Wild Coachella Lecture Series

This series investigates the history and habitat of the Coachella Valley and beyond. Each free lecture is held in person and is open to the public.  
6 p.m. Oct. 13, 2023: Eden's Last Chance film screening
Filmmaker Joshua Wright stands with a camera

About the documentary: Galvanized by scientists' dire warnings, Joshua Wright dropped out of high school when he was 14 years old, picked up a camera and dedicated the next four years of his life seeking an answer to this question. For Eden's Last Chance, he interviews climate scientists, economists, frontline activists, and thought leaders reckoning with, and seeking to find a way out of the environmental Armageddon his generation was born into.

Wild & Scenic logo for 2023
6 p.m. Nov. 9, 2023: Wild & Scenic Film Festival

The free Wild and Scenic Film Festival features 90 minutes of short, inspiring environmental films, plus the opportunity to win raffle prizes. It is the largest film festival of its kind, showcasing the best and brightest in environmental and adventure films. 

Yellow flowers in bloom
6 p.m. Dec. 7, 2023: Resilient Coachella Valley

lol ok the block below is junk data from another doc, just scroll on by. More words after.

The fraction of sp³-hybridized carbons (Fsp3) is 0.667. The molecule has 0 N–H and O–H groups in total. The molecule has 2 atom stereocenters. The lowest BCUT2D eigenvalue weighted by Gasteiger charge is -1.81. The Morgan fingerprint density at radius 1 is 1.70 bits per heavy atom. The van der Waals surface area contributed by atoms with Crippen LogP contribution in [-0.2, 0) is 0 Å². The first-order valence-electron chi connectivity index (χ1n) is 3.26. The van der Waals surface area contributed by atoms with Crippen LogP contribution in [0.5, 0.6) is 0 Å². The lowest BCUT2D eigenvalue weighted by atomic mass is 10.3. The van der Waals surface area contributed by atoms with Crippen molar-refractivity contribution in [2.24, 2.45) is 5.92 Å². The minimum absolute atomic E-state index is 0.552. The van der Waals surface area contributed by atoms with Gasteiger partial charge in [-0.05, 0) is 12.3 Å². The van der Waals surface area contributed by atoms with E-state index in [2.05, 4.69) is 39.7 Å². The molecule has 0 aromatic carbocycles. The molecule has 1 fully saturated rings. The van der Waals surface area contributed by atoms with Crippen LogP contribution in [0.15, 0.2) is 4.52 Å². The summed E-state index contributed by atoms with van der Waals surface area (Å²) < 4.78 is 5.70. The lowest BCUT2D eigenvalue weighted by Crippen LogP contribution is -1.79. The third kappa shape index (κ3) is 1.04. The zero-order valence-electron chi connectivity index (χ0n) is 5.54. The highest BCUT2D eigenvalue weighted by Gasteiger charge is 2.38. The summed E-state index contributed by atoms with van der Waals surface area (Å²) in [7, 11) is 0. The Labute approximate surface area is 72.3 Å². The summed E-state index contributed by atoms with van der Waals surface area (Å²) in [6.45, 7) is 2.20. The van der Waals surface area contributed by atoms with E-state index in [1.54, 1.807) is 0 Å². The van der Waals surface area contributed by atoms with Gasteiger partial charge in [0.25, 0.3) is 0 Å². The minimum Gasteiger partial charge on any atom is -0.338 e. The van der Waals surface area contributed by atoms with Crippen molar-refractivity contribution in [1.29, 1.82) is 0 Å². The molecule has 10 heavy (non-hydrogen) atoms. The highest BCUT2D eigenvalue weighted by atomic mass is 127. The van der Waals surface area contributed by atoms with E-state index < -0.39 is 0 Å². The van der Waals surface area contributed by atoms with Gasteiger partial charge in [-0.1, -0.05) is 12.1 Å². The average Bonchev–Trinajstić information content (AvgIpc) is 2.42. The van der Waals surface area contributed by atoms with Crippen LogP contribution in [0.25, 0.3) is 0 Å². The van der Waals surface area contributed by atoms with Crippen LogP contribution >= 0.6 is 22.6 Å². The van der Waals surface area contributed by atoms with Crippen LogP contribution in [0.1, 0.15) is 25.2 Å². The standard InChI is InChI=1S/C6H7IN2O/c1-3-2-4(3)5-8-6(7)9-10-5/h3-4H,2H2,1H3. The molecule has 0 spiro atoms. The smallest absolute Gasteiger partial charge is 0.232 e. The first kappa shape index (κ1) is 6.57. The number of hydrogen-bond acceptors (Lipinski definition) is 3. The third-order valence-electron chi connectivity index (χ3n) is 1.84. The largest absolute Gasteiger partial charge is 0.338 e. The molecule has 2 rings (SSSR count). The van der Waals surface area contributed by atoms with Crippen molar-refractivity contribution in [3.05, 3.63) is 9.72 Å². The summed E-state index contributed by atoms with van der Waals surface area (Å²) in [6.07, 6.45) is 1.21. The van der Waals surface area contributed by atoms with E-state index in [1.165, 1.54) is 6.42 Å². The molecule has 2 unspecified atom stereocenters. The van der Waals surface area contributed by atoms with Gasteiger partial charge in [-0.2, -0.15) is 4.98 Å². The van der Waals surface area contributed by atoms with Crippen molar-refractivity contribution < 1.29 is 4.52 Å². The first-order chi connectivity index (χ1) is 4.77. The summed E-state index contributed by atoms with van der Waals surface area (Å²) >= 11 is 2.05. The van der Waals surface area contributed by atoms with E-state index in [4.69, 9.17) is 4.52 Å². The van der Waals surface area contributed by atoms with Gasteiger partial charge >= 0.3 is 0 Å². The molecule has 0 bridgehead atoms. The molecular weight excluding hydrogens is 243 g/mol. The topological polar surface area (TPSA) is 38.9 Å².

Join Oscar Ortiz and Dr. Lynn Sweet in this interactive learning session that will delve into the ongoing climate change crisis, its effects globally and in the local Coachella Valley, and possible solutions as we move forward in this time of change. Oscar Ortiz will present a lecture on the problems and issues specific to our Valley, then everyone can participate in discussion along with Dr. Lynn Sweet. We want to hear from you! This presentation was created in partnership with Friends of the Desert Mountains, UCR and Dr. J. Pablo Ortiz-Partida from the Union of Concerned Scientists.

Wild Coachella Lecture Series
6 p.m. Jan. 23, 2024: The Amazing Diversity of Bees

Bees are necessary for thriving wild and agricultural ecosystems. Unfortunately, human activities present many challenges to these important pollinators. In this talk by professor and entomologist Quinn McFrederick, we will learn about the amazing diversity of bees, how we study them, and what we can do to help protect them. 

A smiling bald man with a trimmed goatee
8 a.m. to 2 p.m. Feb. 24, 2024: Wild Coachella Day

Wild Coachella Day is a fun annual festival designed to cultivate knowledge about the native species in the Coachella Valley and surrounding areas, as well as inspire environmental activism and a love for nature. No RSVPs necessary. 

The schedule for brief talks is as follows:

9 a.m. Hike the Desert Pearls • Colin Barrows

The mountains surrounding us provide a scenic backdrop to the Coachella Valley. Amazingly, each mountain is precious and unique, forming a “string of pearls” that are protected public lands for us to enjoy. Get to know each of these desert gems by exploring them on foot, from below sea level to the highest peaks in Southern California! Colin Barrows is the Environmental Programs Coordinator at the UCR Palm Desert Center and a Coachella Valley naturalist and desert advocate who works to promote open spaces and native species.